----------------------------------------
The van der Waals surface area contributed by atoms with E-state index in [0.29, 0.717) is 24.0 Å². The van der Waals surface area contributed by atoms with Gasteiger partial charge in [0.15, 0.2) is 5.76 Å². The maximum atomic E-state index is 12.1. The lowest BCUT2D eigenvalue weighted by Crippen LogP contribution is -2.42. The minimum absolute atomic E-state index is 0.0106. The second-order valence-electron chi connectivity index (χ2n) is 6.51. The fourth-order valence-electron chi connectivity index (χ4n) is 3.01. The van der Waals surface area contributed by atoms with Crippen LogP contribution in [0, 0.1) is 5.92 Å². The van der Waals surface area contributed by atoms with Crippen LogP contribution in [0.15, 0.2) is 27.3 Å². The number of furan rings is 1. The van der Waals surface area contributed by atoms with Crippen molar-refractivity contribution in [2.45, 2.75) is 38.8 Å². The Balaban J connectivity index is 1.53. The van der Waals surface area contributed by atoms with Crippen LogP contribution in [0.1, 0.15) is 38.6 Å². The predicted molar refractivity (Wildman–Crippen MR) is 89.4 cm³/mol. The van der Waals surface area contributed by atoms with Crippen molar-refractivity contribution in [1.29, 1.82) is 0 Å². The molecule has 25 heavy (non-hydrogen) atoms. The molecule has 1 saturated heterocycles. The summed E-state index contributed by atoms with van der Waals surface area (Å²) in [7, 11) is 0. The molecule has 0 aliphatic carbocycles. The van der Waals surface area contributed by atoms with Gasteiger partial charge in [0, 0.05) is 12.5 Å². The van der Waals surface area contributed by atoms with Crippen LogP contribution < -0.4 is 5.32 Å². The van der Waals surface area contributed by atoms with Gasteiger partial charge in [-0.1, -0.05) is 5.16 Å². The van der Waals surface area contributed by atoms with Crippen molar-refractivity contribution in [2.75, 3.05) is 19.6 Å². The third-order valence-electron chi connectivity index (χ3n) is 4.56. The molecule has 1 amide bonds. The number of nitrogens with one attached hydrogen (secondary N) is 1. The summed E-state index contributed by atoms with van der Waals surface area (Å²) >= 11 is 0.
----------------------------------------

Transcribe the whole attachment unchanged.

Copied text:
The van der Waals surface area contributed by atoms with E-state index in [0.29, 0.717) is 24.0 Å². The van der Waals surface area contributed by atoms with Gasteiger partial charge in [0.15, 0.2) is 5.76 Å². The maximum atomic E-state index is 12.1. The lowest BCUT2D eigenvalue weighted by Crippen LogP contribution is -2.42. The minimum absolute atomic E-state index is 0.0106. The second-order valence-electron chi connectivity index (χ2n) is 6.51. The fourth-order valence-electron chi connectivity index (χ4n) is 3.01. The van der Waals surface area contributed by atoms with Crippen LogP contribution in [0, 0.1) is 5.92 Å². The van der Waals surface area contributed by atoms with Crippen LogP contribution in [0.15, 0.2) is 27.3 Å². The number of furan rings is 1. The van der Waals surface area contributed by atoms with Crippen molar-refractivity contribution in [2.45, 2.75) is 38.8 Å². The Balaban J connectivity index is 1.53. The van der Waals surface area contributed by atoms with Crippen LogP contribution in [0.1, 0.15) is 38.6 Å². The predicted molar refractivity (Wildman–Crippen MR) is 89.4 cm³/mol. The van der Waals surface area contributed by atoms with Crippen molar-refractivity contribution in [1.29, 1.82) is 0 Å². The molecule has 25 heavy (non-hydrogen) atoms. The molecule has 1 saturated heterocycles. The summed E-state index contributed by atoms with van der Waals surface area (Å²) in [7, 11) is 0. The molecule has 0 aliphatic carbocycles. The van der Waals surface area contributed by atoms with Gasteiger partial charge in [0, 0.05) is 12.5 Å². The van der Waals surface area contributed by atoms with Crippen LogP contribution < -0.4 is 5.32 Å². The van der Waals surface area contributed by atoms with Gasteiger partial charge in [-0.1, -0.05) is 5.16 Å². The van der Waals surface area contributed by atoms with Crippen molar-refractivity contribution in [2.75, 3.05) is 19.6 Å². The third-order valence-electron chi connectivity index (χ3n) is 4.56. The molecule has 1 amide bonds. The number of nitrogens with one attached hydrogen (secondary N) is 1. The summed E-state index contributed by atoms with van der Waals surface area (Å²) >= 11 is 0.